No mosquitoes on vacation please
The growth and spread of mosquito-borne diseases throughout the world has meant areas that were once considered relatively safe destinations are now under threat from virus infections not previously seen before.
When it comes to mosquitoes, some deadly, some just annoying, there are a few simple steps you should take to protect yourself.
The clothes you travel in should not only keep you warm and dry; they should also prevent mosquito attacks. Stay away from dark colors, especially black, which mosquitoes are attracted to. And cover up as much skin as possible; wear long sleeves and pants, shoes and socks instead of sandals, and a hat to keep mosquito bites off the warm, top part of your head.
For added protection, spray your clothing with Permethrin. This EPA approved pesticide kills black flies, ticks, and mosquitoes on contact but has no harmful side effects on humans (if used as directed). It is available in liquid form and spray and can be applied to just about anything including shoes, hats, bags and tents. It won't harm fabric, has no smell once dried and lasts from 4-6 washing's.
2. Personal Insect Repellents
The CDC currently recommends the use of products containing active ingredients which have been registered with the U.S. Environmental Protection Agency (EPA) for use as repellents. Those containing DEET (N,N-diethyl-3-methylbenzamide), Picaridin, IR3535, and some Oil of Lemon Eucalyptus (OLE) and Para-Menthane-Diol (PMD) products were shown to provide the longest lasting protection. However, when you're buying repellents it's not about the brand, it's about the 'active ingredient' used. i.e. Sawyer's make repellents that contain either Deet or Picaridin - it's your choice.
Repellents containing DEET are recommended for areas where travelers may encounter potentially life-threatening mosquito-borne diseases, such as malaria and yellow fever. And for the doubters, the Environmental Working Group’s (EWG) Bug Repellent Report found that DEET may actually be the safest choice.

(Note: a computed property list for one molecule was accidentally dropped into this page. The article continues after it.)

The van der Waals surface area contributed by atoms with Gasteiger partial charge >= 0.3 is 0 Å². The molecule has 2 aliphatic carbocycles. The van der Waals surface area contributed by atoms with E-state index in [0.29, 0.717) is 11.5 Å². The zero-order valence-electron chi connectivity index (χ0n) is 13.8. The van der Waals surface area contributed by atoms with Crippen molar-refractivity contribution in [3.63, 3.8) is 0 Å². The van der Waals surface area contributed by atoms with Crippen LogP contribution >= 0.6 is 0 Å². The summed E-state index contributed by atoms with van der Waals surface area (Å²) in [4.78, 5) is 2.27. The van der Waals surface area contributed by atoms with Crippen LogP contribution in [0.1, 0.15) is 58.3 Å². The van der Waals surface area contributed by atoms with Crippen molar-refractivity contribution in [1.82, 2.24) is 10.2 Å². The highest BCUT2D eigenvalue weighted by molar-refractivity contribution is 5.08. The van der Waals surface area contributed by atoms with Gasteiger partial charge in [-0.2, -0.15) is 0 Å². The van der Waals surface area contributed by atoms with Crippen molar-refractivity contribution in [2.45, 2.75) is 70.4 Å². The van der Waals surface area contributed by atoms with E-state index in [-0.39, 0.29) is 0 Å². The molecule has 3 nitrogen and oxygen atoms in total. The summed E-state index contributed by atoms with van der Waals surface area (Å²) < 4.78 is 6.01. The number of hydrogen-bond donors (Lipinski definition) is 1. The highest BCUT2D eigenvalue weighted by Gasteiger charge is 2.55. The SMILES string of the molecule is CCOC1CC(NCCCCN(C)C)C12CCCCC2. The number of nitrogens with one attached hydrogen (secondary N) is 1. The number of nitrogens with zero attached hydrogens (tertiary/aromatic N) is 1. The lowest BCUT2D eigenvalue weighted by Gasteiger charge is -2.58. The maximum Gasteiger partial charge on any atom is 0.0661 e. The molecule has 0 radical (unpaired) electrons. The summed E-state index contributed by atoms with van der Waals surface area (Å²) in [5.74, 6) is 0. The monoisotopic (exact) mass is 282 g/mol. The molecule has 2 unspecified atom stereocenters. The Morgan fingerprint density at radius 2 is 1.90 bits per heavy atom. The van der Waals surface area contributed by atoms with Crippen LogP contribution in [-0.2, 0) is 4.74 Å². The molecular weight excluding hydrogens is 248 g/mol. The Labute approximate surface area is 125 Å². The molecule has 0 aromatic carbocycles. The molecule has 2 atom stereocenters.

Amongst their findings and recommendations was that products containing lower concentrations of DEET were just as effective as those with higher concentrations, but for shorter periods of time. According to the EWG's Senior Scientist, Dave Andrews, the key is repeated use of a product that contains a low percentage of the active ingredient. “The percentage doesn't affect the efficacy, but it does affect how long the product lasts. Generally, you’re better off with a lower percentage: No higher than 30% and lower for children, to be on the safe side.”
How Long Does That Repellent Last?
|Sawyer Jungle Juice 98% Deet||10.0 hours|
|Sawyer Premium 20% Picaridin||8.0 hours|
|Nopikex Soap 22% Deet||8.0 hours|
|Repel® Sportsmen 30% Deet||6.5 hours|
|Repel 30% OLE||6.0 hours|
|incognito® Anti Mosquito 100%||5.0 hours|
|Sawyer Controlled Release 20% Deet||4.0 hours|
|OFF!® Skintastic 6.65% Deet||2.0 hours|
|Repel® OLE||2.0 hours|
|OFF!® Botanicals 10% PMD||2.0 hours|
|OFF® Skintastic for Kids 4.75 Deet||1.5 hours|
Products containing lower concentrations of DEET are just as effective as those with higher concentrations but for shorter periods of time.
3. Bite Relief
If you do get bitten, whatever you do, don’t scratch the bite - no matter how good it feels. Scratching it will just break the skin which could lead to infection. Wash with soap, and run cool water over the bite to provide temporary relief.
- OTC medications such as calamine lotion and cortisone creams work well. Homemade remedies include dabbing vinegar or a paste made from baking soda and water to the bite.
- If you are one of the unlucky few who experience allergic reactions to mosquito bites, anti-inflammatory medications like Motrin or Advil that contain ibuprofen can help to reduce redness, pain, itching, swelling and fever.
- If you become unwell with a fever, headache, or flu-like illness while travelling, and up to one year after returning home, seek medical attention promptly. And don't forget to mention to your GP if you have been travelling in any dengue, Zika or malaria-risk areas.
Mosquitoes thrive on every continent except